Create a block of Unicode characters denoting hexadecimal digits. This would be helpful in marking a string intended to be hexadecimal data which happens not to have any digits 0-9, avoiding it from being interpreted as a regular word: DEAD BEEF, etc. It would also be helpful in avoiding a hexadecimal string which happens not to have any digits A-F from being interpreted as a decimal number. Previously.

Of course, with some programs using these characters but some not, it will be a mess, kind of reminiscent of curly quotes versus 7-bit clean quotes.

We could similarly have a block of 256 Unicode characters representing bytes. The visual appearance of a byte character could be its value in hexadecimal, similar to placeholder characters seen when a font does not have a character. The ability to encode binary data inline with text seems intriguingly potentially useful, though I'm exactly sure for what. It accomplishes a similar purpose as MIME and base64.

Octal.

There are clock characters for representing base 12 starting around U+1F550, and even sort of base 24 using the half-hour clocks. Base 6 has dice at U+2680. I Ching symbols: U+2630 (base 8), U+268a (base 2 and base 4), U+4DC0 (base 64), U+1D300 (bases 3, 9, 16, and 81, but not 27). 6-dot Braille U+2800 (base 64), 8-dot Braille U+2840 (base 256). There are exactly 100 characters in the domino tiles block U+1F030. Fractions around U+2150 and elsewhere, intriguingly including 0/3. Playing cards with 14(!) cards per suit at U+1F0A0.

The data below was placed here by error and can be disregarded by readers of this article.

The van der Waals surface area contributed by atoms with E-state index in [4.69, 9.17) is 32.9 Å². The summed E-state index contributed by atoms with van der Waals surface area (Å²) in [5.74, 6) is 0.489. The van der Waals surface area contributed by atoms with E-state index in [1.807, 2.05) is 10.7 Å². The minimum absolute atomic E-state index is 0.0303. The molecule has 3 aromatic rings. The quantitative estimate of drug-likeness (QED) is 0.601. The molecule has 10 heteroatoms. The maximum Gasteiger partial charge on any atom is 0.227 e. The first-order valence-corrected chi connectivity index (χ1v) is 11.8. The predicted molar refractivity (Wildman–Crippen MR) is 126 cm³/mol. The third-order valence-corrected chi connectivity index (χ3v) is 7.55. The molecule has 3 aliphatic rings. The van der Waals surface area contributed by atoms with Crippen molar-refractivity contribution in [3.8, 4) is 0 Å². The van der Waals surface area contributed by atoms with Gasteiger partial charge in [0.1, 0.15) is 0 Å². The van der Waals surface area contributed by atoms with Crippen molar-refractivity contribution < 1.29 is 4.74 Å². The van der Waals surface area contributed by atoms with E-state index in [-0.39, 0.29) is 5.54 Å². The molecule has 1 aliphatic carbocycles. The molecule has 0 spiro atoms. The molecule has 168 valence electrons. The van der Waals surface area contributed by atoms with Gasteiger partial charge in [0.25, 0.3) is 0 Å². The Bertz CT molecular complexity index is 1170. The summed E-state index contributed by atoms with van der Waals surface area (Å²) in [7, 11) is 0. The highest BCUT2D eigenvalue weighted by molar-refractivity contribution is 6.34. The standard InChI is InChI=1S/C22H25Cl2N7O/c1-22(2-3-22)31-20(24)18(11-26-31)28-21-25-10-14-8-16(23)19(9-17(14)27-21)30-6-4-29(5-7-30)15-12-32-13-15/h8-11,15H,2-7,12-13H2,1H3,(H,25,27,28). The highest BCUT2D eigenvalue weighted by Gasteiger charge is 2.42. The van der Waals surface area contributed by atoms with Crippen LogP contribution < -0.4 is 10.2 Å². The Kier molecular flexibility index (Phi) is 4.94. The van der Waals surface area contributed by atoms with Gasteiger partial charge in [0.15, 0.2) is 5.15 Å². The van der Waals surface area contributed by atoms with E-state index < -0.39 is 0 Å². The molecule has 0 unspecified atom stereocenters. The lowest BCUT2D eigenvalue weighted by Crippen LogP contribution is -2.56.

There are a great many pairs of characters that could encode binary, e.g., ASCII ACK and NAK.

Are there any other bases commonly in use? Base 60 in time and angles. Base 20 seems likely.

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